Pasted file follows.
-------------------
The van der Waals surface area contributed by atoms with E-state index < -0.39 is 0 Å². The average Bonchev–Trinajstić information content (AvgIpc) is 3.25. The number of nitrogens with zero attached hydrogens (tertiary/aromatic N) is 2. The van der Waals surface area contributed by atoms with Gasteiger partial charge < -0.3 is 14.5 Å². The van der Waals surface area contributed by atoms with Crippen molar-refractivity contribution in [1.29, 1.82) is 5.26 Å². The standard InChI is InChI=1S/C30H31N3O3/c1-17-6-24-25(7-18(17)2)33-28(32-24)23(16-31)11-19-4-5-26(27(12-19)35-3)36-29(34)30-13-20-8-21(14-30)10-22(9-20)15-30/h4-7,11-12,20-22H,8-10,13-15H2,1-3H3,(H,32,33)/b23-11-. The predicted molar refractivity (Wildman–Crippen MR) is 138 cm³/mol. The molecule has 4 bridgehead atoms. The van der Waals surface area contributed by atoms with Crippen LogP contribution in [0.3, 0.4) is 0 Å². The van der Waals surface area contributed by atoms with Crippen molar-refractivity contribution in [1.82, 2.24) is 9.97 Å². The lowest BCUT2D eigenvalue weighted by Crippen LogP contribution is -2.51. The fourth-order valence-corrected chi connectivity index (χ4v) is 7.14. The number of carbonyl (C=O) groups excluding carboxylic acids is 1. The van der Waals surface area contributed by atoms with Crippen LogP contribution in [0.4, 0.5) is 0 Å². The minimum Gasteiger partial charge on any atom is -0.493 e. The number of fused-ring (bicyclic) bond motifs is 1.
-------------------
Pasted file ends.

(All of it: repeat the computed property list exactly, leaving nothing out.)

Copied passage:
The van der Waals surface area contributed by atoms with E-state index < -0.39 is 0 Å². The average Bonchev–Trinajstić information content (AvgIpc) is 3.25. The number of nitrogens with zero attached hydrogens (tertiary/aromatic N) is 2. The van der Waals surface area contributed by atoms with Gasteiger partial charge < -0.3 is 14.5 Å². The van der Waals surface area contributed by atoms with Crippen molar-refractivity contribution in [1.29, 1.82) is 5.26 Å². The standard InChI is InChI=1S/C30H31N3O3/c1-17-6-24-25(7-18(17)2)33-28(32-24)23(16-31)11-19-4-5-26(27(12-19)35-3)36-29(34)30-13-20-8-21(14-30)10-22(9-20)15-30/h4-7,11-12,20-22H,8-10,13-15H2,1-3H3,(H,32,33)/b23-11-. The predicted molar refractivity (Wildman–Crippen MR) is 138 cm³/mol. The molecule has 4 bridgehead atoms. The van der Waals surface area contributed by atoms with Crippen LogP contribution in [0.3, 0.4) is 0 Å². The van der Waals surface area contributed by atoms with Crippen molar-refractivity contribution in [1.82, 2.24) is 9.97 Å². The lowest BCUT2D eigenvalue weighted by Crippen LogP contribution is -2.51. The fourth-order valence-corrected chi connectivity index (χ4v) is 7.14. The number of carbonyl (C=O) groups excluding carboxylic acids is 1. The van der Waals surface area contributed by atoms with Crippen LogP contribution in [0.4, 0.5) is 0 Å². The minimum Gasteiger partial charge on any atom is -0.493 e. The number of fused-ring (bicyclic) bond motifs is 1.